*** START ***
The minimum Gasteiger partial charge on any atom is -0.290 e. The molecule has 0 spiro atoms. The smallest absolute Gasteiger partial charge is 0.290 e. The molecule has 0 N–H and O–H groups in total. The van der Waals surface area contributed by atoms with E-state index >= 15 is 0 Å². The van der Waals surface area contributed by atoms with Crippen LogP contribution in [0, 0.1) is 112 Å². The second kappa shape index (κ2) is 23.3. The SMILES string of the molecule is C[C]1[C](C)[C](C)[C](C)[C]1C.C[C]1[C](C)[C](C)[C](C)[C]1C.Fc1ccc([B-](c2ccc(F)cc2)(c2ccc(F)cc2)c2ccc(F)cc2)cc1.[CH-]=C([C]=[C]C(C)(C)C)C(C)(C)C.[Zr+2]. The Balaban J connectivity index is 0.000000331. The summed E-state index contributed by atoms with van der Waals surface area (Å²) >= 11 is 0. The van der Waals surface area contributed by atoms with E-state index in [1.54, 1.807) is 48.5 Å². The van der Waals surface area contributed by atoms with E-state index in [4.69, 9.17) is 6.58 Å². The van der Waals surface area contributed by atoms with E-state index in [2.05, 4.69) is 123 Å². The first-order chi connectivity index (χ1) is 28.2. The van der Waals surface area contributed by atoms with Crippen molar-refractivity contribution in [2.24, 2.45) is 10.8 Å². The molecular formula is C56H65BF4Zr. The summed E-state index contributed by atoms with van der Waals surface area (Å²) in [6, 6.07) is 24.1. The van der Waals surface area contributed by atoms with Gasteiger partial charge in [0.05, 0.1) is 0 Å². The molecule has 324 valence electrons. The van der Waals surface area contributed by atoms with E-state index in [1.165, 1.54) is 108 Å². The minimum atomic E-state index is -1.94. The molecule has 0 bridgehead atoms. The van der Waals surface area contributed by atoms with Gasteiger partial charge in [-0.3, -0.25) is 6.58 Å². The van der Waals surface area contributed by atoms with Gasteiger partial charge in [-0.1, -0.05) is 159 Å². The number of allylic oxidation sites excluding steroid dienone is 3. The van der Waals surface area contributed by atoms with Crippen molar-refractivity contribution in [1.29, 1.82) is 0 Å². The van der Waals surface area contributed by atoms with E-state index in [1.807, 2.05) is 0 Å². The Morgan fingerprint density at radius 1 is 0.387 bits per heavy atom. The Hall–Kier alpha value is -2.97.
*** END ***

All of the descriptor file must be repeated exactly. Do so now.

The minimum Gasteiger partial charge on any atom is -0.290 e. The molecule has 0 spiro atoms. The smallest absolute Gasteiger partial charge is 0.290 e. The molecule has 0 N–H and O–H groups in total. The van der Waals surface area contributed by atoms with E-state index >= 15 is 0 Å². The van der Waals surface area contributed by atoms with Crippen LogP contribution in [0, 0.1) is 112 Å². The second kappa shape index (κ2) is 23.3. The SMILES string of the molecule is C[C]1[C](C)[C](C)[C](C)[C]1C.C[C]1[C](C)[C](C)[C](C)[C]1C.Fc1ccc([B-](c2ccc(F)cc2)(c2ccc(F)cc2)c2ccc(F)cc2)cc1.[CH-]=C([C]=[C]C(C)(C)C)C(C)(C)C.[Zr+2]. The Balaban J connectivity index is 0.000000331. The summed E-state index contributed by atoms with van der Waals surface area (Å²) >= 11 is 0. The van der Waals surface area contributed by atoms with E-state index in [1.54, 1.807) is 48.5 Å². The van der Waals surface area contributed by atoms with E-state index in [4.69, 9.17) is 6.58 Å². The van der Waals surface area contributed by atoms with E-state index in [2.05, 4.69) is 123 Å². The first-order chi connectivity index (χ1) is 28.2. The van der Waals surface area contributed by atoms with Crippen molar-refractivity contribution in [2.24, 2.45) is 10.8 Å². The molecular formula is C56H65BF4Zr. The summed E-state index contributed by atoms with van der Waals surface area (Å²) in [6, 6.07) is 24.1. The van der Waals surface area contributed by atoms with Gasteiger partial charge in [0.05, 0.1) is 0 Å². The molecule has 324 valence electrons. The van der Waals surface area contributed by atoms with E-state index in [1.165, 1.54) is 108 Å². The minimum atomic E-state index is -1.94. The molecule has 0 bridgehead atoms. The van der Waals surface area contributed by atoms with Gasteiger partial charge in [-0.3, -0.25) is 6.58 Å². The van der Waals surface area contributed by atoms with Gasteiger partial charge in [-0.1, -0.05) is 159 Å². The number of allylic oxidation sites excluding steroid dienone is 3. The van der Waals surface area contributed by atoms with Crippen molar-refractivity contribution in [1.29, 1.82) is 0 Å². The van der Waals surface area contributed by atoms with E-state index in [1.807, 2.05) is 0 Å². The Morgan fingerprint density at radius 1 is 0.387 bits per heavy atom. The Hall–Kier alpha value is -2.97.